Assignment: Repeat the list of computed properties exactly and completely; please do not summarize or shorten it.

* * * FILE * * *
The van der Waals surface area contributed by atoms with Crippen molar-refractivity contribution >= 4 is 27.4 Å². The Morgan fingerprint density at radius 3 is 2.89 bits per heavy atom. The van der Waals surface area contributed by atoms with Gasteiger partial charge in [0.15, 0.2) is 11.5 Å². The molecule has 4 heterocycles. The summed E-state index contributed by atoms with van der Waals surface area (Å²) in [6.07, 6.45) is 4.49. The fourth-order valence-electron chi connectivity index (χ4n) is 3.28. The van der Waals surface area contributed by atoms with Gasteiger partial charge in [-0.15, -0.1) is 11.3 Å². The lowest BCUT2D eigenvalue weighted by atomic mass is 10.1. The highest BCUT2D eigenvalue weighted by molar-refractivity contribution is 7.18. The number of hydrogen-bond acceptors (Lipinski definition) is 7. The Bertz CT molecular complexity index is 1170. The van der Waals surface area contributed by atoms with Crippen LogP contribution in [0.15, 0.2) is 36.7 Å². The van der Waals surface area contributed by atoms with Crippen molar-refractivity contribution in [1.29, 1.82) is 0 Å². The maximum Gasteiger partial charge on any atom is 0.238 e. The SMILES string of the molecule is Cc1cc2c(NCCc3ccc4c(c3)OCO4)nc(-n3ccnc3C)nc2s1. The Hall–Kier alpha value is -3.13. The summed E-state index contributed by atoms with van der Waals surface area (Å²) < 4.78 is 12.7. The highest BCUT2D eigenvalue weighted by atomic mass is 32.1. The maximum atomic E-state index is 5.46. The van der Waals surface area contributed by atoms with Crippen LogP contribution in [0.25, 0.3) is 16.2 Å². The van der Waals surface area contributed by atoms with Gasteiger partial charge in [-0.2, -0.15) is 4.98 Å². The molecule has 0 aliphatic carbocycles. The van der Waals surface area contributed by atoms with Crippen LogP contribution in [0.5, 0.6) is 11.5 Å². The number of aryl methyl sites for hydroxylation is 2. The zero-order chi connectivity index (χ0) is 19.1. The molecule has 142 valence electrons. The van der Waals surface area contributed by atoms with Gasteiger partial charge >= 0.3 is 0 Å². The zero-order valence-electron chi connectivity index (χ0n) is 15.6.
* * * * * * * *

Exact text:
The van der Waals surface area contributed by atoms with Crippen molar-refractivity contribution >= 4 is 27.4 Å². The Morgan fingerprint density at radius 3 is 2.89 bits per heavy atom. The van der Waals surface area contributed by atoms with Gasteiger partial charge in [0.15, 0.2) is 11.5 Å². The molecule has 4 heterocycles. The summed E-state index contributed by atoms with van der Waals surface area (Å²) in [6.07, 6.45) is 4.49. The fourth-order valence-electron chi connectivity index (χ4n) is 3.28. The van der Waals surface area contributed by atoms with Gasteiger partial charge in [-0.15, -0.1) is 11.3 Å². The lowest BCUT2D eigenvalue weighted by atomic mass is 10.1. The highest BCUT2D eigenvalue weighted by molar-refractivity contribution is 7.18. The number of hydrogen-bond acceptors (Lipinski definition) is 7. The Bertz CT molecular complexity index is 1170. The van der Waals surface area contributed by atoms with Crippen LogP contribution in [0.15, 0.2) is 36.7 Å². The van der Waals surface area contributed by atoms with Crippen molar-refractivity contribution in [1.29, 1.82) is 0 Å². The maximum Gasteiger partial charge on any atom is 0.238 e. The SMILES string of the molecule is Cc1cc2c(NCCc3ccc4c(c3)OCO4)nc(-n3ccnc3C)nc2s1. The Hall–Kier alpha value is -3.13. The summed E-state index contributed by atoms with van der Waals surface area (Å²) < 4.78 is 12.7. The highest BCUT2D eigenvalue weighted by atomic mass is 32.1. The maximum atomic E-state index is 5.46. The van der Waals surface area contributed by atoms with Crippen LogP contribution in [0.25, 0.3) is 16.2 Å². The van der Waals surface area contributed by atoms with Gasteiger partial charge in [-0.2, -0.15) is 4.98 Å². The molecule has 0 aliphatic carbocycles. The van der Waals surface area contributed by atoms with Crippen LogP contribution in [0.5, 0.6) is 11.5 Å². The number of aryl methyl sites for hydroxylation is 2. The zero-order chi connectivity index (χ0) is 19.1. The molecule has 142 valence electrons. The van der Waals surface area contributed by atoms with Gasteiger partial charge >= 0.3 is 0 Å². The zero-order valence-electron chi connectivity index (χ0n) is 15.6.